Adrian Dzvuke Releases His Debut Project "Phone Me When You Lonely"

Adrian Dzvuke has finally given the world a complete body of work. The artist has released his debut project, an EP titled Phone Me When You Lonely and it's certainly a project that's well thought out. The EP has a little bit of everything in terms of sound and Adrian brings it altogether in his lyricism and his message centred around self worth & always carrying on. The project features a touch of hiphop, indie rock, some rnb but it has hard core of pop around it's influences.

The artist firmly announced himself to the world in 2020 with his single "Bad Like Riri" which was more Afrobeats in feel and gave him his best success yet. And for a moment afterwards it seemed like he would firmly establish himself in the genre but he's an artist ever adapting to the inspiration from the world.

Adrian has won multiple awards at the Western Australia Music Awards and "Darling" the first single from his first EP achieved his highest streaming numbers yet. Since he began releasing music in 2019, Adrian has refused to be boxed in. He walks his own parts and his music is a part of him. Darling was inspired simply by him having fascination with the word and Red Wine was a product of him channeling the emotions brought about by the first lockdown in 2020.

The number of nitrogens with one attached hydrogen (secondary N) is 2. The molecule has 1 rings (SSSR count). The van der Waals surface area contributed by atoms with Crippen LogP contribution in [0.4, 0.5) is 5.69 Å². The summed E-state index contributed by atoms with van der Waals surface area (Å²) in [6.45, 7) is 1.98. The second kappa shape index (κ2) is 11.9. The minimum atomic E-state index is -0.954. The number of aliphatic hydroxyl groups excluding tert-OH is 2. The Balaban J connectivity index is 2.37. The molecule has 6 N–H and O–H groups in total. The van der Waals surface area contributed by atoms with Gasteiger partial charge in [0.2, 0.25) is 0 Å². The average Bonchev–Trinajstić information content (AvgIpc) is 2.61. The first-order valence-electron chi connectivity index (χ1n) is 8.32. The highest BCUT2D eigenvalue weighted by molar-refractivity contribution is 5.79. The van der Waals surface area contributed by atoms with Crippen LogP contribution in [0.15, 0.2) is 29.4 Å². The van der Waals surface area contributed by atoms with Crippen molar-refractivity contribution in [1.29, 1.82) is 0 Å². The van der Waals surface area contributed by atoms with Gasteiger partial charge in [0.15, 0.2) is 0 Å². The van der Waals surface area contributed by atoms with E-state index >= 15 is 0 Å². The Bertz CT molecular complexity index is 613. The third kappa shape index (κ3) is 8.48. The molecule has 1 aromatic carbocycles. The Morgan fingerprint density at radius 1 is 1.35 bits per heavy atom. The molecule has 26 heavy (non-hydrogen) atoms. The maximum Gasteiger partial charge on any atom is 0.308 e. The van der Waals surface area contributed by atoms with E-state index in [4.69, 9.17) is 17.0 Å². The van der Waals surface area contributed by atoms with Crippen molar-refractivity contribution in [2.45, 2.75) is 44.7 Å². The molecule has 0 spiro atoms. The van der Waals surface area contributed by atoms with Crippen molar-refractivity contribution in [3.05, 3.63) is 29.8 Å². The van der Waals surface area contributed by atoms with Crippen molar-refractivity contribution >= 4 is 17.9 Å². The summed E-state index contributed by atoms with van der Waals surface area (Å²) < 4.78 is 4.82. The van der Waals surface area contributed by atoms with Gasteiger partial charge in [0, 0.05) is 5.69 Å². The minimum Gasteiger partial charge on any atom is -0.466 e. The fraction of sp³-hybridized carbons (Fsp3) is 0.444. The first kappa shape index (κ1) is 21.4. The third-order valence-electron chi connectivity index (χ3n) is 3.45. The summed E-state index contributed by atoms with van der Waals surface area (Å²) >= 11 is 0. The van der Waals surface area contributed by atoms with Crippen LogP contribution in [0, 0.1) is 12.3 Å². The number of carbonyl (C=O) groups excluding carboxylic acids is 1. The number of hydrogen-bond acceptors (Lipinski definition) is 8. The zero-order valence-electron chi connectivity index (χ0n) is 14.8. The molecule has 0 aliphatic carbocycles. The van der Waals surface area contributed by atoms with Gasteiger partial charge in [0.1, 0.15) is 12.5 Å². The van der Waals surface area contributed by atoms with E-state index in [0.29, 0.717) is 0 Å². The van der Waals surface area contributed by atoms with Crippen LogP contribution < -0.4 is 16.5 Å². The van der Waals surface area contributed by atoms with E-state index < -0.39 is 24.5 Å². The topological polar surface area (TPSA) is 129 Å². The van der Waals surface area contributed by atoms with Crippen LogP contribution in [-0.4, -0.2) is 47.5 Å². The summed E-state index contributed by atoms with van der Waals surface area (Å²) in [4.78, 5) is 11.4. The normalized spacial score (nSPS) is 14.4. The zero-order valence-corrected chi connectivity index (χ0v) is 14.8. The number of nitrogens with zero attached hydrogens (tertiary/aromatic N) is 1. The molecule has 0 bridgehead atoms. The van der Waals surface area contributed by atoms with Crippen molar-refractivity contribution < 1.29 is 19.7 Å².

Phone Me When You Lonely is definitely one to add to your playlist. From the Afrobeats & rnb vibes on the title track to the sounds of Heartbreaker and Better. The 8 track project is beautiful body of sound and through the multiple influences you can see Adrian's identity. In an interview Adrian revealed that the immigration from Zimbabwe to Australia had played a part in how he expresses himself in his music:

I always knew I wanted to showcase all versions of myself in my first project. Being raised in Zimbabwe and moving to Australia at age 12 was quite a significant time in my life as I now realise how that influenced me as an artist. I always had a hard time fitting into specific groups all through primary school and high school because I was friends with everyone.


Being an African immigrant people would also expect me to act a certain way or be friends with certain people. I never understood this and I guess I've always made efforts to make sure everyone around me felt included and tried my best to build bridges between friendship groups. I say all this because, now that I look back, I realise that this EP is exactly that. It's music that travels in different worlds without feeling the need to be anything but itself.

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